When young Arabs took to the streets of North Africa in 2011 to fight for democracy armed with Internet-connected mobile phones, few, if any, were there to shake the foundations of traditional news reporting.

But their YouTube videos and other social media content have become a staple of news coverage from the region. Even the biggest news organizations now regularly air videos shot by Libyans or Syrians who have no journalism training. Without these videos, certain news events and personal stories within them would fade out of public sight. 

In Syria, non-journalists are responsible for a vast amount of news video coverage gleaned from the ongoing conflict. Rebel groups and their supporters have fought an information war with immense success, posting social media updates on airstrikes and battles in almost each town and village across the country, effectively bypassing the Syrian government’s media blackout.

This footage poses challenges for news networks and professional journalists. How can one be sure that the video really shows what it purports to depict?

A Cautious Approach To User-Generated Content

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National Public Radio’s senior strategist, Andy Carvin, is among the top brass in social media reporting. With more than 80,000 Twitter followers, he has the attention of many journalists, activists and politicians online. He has been credited with tweeting the so-called Arab Spring. Recently Carvin published a book, “Distant Witness,” telling the story of the Arab revolutionaries who embraced new technology to organize and document their struggle for democracy, forcing their way into newsrooms worldwide.

Having watched the Arab Spring unfold, Carvin is knowledgeable about the reputable voices on social media — especially those in and around Syria.

“I follow several dozen Syria-related YouTube channels, from individual citizen journalists to large-scale distribution networks like Ugarit News and SNN,” he said.

“Unfortunately the video uploads faster than I can keep up with, so I try to focus on video from certain places that are currently hotspots, like Aleppo or Homs.”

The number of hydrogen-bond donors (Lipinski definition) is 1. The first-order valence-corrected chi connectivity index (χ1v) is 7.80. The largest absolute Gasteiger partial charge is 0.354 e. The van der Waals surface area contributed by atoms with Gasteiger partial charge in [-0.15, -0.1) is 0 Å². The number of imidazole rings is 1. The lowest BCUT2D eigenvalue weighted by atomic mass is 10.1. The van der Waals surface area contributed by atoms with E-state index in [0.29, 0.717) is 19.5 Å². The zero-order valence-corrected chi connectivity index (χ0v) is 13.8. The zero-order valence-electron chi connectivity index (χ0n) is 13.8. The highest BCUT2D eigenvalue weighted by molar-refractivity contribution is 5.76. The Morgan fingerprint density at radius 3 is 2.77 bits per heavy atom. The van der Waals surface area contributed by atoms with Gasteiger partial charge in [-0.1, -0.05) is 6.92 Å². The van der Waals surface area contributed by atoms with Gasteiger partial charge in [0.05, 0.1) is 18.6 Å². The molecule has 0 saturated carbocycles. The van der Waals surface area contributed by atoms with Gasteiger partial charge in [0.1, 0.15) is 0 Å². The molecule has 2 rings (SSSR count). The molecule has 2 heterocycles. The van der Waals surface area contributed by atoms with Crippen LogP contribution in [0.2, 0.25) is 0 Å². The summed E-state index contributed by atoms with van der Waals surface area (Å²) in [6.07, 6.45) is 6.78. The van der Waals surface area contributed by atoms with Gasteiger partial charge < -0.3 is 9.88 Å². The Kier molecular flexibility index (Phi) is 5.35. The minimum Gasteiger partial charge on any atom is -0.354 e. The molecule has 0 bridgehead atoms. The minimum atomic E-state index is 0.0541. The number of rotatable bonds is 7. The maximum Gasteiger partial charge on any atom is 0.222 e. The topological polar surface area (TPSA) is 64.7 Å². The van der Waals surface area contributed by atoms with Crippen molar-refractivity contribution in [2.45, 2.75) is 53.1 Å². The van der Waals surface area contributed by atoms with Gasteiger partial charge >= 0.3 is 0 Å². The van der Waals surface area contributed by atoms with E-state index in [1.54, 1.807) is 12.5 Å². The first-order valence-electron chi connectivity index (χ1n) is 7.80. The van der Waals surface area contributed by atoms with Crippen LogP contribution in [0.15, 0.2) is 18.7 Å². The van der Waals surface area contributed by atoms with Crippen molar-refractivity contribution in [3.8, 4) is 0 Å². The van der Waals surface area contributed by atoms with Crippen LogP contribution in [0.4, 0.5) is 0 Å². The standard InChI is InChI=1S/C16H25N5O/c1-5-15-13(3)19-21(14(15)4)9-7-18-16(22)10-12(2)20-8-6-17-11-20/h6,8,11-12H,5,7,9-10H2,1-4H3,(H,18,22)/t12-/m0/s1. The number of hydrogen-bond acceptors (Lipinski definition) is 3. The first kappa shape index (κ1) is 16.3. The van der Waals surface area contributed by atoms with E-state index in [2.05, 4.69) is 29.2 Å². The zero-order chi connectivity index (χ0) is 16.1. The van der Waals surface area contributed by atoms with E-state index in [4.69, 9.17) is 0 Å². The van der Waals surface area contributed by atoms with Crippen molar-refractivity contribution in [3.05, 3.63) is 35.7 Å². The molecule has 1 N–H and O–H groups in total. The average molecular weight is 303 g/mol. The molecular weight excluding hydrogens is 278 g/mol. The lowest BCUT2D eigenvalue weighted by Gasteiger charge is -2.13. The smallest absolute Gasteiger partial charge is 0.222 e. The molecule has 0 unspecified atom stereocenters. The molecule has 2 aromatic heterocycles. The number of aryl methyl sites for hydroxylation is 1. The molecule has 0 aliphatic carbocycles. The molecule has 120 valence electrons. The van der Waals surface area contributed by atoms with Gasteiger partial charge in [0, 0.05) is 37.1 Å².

On Twitter, Carvin follows “a sizable list” of people covering news related to Syria, some of whom he says “developed pretty good reputations for quality content.“

 When news comes across from a source other than those already on his list, Carvin always works to verify it.

 “I’ll sometimes ask my Twitter followers, or check in with Syrian contacts directly,” he said.

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“I try to stick to videos that have some context to them – accents that can be picked out, landmarks in the background, weather, etc. I often shy away from videos that have little or no context to them.” Carvin says he believes news networks are becoming better at recognizing the benefits and pitfalls of social media.

“I think people have become a lot more thoughtful about scrutinizing videos, and the pendulum has swung a few times. Originally, it seemed no news organizations wanted to touch UGC (user-generated content). Then the Arab Spring comes around and they start airing it left and right. Now I think we’re somewhere in the middle — using UGC more selectively.”

Nevertheless, there are limits to how much a video can tell about a situation. As journalism defines its role and processes in relation to user-generated content and “we develop stronger networks of who we trust more than others, hopefully we’re getting better at verification,” Carvin added.